If plastiphages made it to our urban centres in large numbers, they would disrupt every facet of life. The digital world depends for its physical existence on plastic; most of the utility items in your house have plastic components; hospitals use huge amounts of plastic; some of your clothes contain plastics; the greenest of households is awash in plastic; a good deal of the world is wrapped or sheathed or coated in plastic.
Presumably the people developing plastiphage strategies have thought about this (they have though about it, haven’t they?) and are looking at ways of containing, and possibly killing, their little helpers if necessary. The trouble is, that may not be so simple. Many plastics contain toxins (phthalates and BPA are the most well-known, but there are quite a number of others) so it is reasonable to assume that the microbes that eat them are fairly resistant to toxins; the extent of that resistance is crucial. How are we going to protect this material (the material which most connects the contemporary world to itself) if a robust, voracious plastiphage decides to come and live among us?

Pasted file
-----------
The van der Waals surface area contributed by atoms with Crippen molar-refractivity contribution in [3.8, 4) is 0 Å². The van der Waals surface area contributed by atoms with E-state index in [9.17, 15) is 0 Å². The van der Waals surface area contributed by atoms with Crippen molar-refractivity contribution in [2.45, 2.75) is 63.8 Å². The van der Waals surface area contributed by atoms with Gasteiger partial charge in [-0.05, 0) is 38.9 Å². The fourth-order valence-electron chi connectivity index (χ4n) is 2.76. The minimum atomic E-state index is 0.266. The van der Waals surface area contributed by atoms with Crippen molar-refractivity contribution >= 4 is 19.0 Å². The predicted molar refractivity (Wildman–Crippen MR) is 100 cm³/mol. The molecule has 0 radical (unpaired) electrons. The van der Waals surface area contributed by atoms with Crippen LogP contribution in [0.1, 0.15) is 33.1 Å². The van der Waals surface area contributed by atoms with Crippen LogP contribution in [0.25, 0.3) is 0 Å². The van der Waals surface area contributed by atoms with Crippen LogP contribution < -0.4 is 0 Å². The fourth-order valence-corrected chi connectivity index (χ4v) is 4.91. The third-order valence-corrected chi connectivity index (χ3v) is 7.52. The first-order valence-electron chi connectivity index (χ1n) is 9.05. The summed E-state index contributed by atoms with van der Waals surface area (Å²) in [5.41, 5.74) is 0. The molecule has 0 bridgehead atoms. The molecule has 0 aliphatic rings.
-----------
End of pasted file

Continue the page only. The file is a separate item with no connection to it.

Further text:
Perhaps worse, the scientists investigating plastiphages are not sure at this point if the microbes, when they ingest plastics, excrete natural and harmless substances, or environmental toxins. Again, this point is crucial; substituting one environmentally hazardous substance for what might turn out to be a whole host of others could easily turn a silver bullet into a poisoned chalice. We could find ourselves saddled with an invisible pest that not only eats our computers, but also makes us ill.
It would be comforting to think that this is a problem for some distant dystopian future, but big fixes (even potential big fixes) have a momentum that is difficult to stop or control. It’s not hard to imagine how easily (and widely) plastiphages might be promoted. Throw a few into every landfill – greener and cleaner! Spray a few around the park, or popular tourist spots; clean up the countryside! Have a few as pets, to eat your baby’s disposable nappies! We could quite easily surf our way into hell on the back of an illusion of control.
The late George Carlin used to joke that nature evolved us as we are, to do the things we do, because the next phase of life was predicated on plastic (and in that phase, we would be the disposable items). Carlin’s joke may come to have an eerily prophetic ring about it. Some scientists are already using the term ‘plastisphere’ to describe what is, in effect, a new biome. How extensive, and potentially dominant, that biome turns out to be is a question fraught with anxiety. Funny to think that our dystopia du jour, being overtaken by thinking machines, might be undermined by a hungry bug …
*’Nurdles’ is the industry term for the tiny beads of plastic left when an item disintegrates
**You can read about some of those discoveries here